Probably due to the number of committee meetings and conferences I have attended and the various contracts issues that have arisen I have done a little soul searching about being a member of the BMA.

  • Why am I a member?
  • What is in it for me?
  • Am I getting a good return on my membership fee?

It is all too easy to be attracted by new alternatives. Whilst these may appear attractive, the power of the organisation lies in the size of its membership. Size matters when it comes to national and local collective bargaining.

With approximately a membership of 170k, the BMA is the 12th largest Trade Union in the UK and the second oldest ! The BMA represents a large number of people and has an established reputation over many years to be noticed and paid attention to by politicians , political parties, government and the establishment at large, as well as employers and the media. The BMA is both a Trade Union and a Professional Body with many important functions that I link to below. But the BMA is the membership.

Even as a very small cog I recognize the influence that a big organisation like the BMA has for collective bargaining, composed as it is of its members. Some members may feel there is not enough support on employment or contract issue. Some members may not know how to seek effective help. At a local and regional level the BMA Industrial Relations Officers are there to help with matters that affect the individual member as well as groups. There is abundance of evidence of IROs helping with job planning or other matters which have benefited the members but are not necessarily promulgated.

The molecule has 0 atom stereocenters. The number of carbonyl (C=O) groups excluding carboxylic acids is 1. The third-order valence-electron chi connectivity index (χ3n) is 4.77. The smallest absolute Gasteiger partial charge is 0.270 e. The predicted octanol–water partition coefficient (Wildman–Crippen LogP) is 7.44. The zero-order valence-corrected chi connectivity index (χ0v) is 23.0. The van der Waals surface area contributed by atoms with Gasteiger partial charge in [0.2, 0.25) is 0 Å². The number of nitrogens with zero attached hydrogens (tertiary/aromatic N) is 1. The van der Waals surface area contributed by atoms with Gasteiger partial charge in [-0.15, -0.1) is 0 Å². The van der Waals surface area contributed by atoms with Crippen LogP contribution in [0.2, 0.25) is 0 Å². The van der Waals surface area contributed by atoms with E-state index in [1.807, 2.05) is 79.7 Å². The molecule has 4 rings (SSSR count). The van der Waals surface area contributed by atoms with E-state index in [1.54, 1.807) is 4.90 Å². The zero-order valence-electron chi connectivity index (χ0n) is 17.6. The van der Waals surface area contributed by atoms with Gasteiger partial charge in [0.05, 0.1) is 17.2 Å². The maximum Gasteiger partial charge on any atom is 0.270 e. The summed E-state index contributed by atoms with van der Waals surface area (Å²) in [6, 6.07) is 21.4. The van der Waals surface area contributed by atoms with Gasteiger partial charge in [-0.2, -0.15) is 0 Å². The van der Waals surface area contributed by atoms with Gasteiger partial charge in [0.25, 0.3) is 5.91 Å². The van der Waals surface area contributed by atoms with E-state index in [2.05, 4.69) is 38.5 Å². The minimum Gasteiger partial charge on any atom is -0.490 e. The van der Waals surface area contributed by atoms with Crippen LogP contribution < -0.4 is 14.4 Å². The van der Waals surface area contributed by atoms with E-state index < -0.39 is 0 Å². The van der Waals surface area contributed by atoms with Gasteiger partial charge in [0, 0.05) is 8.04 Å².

The BMA should work to support their members as much as possible. Your Local Negotiating Committee (LNC) is a BMA constituted committee which has the recognition agreement for sole negotiating right on Doctors issues with senior management in your Trust. Your Local Regional Consultants (and other Branch of Practice ) Committees represents your areas of interests.

A recent opinion I regard greatly said :Going forward the BMA must look relevant to our members. We must represent them well.  We must represent their views. We must give them enough contact”. At a local level and regional level I do my best to aspire to this.

The following is just a sample of what our BMA does.

What the BMA does

BMA as a trade union

Individual support and advice

Lobbying for you

Learning and development

Legal and financial services

What the BMA stands for

Mission, vision and values

Corporate social environmental responsibility

Equality, diversity and inclusion

Who the BMA is

Leadership at the BMA

Support for you

Member voice and democratic structures

Support schemes for you

Valuing difference

BMA in your area

Represent and volunteer

Tell me about the BMA

Get in touch

Connecting with members


 New leader for NCL  STP. 

Helen Pettersen was announced early this year as the first joint chief officer of the five north central London CCGs and she will become STP lead for the patch. In that role she will replace Royal Free London Foundation Trust chief executive Sir David Sloman.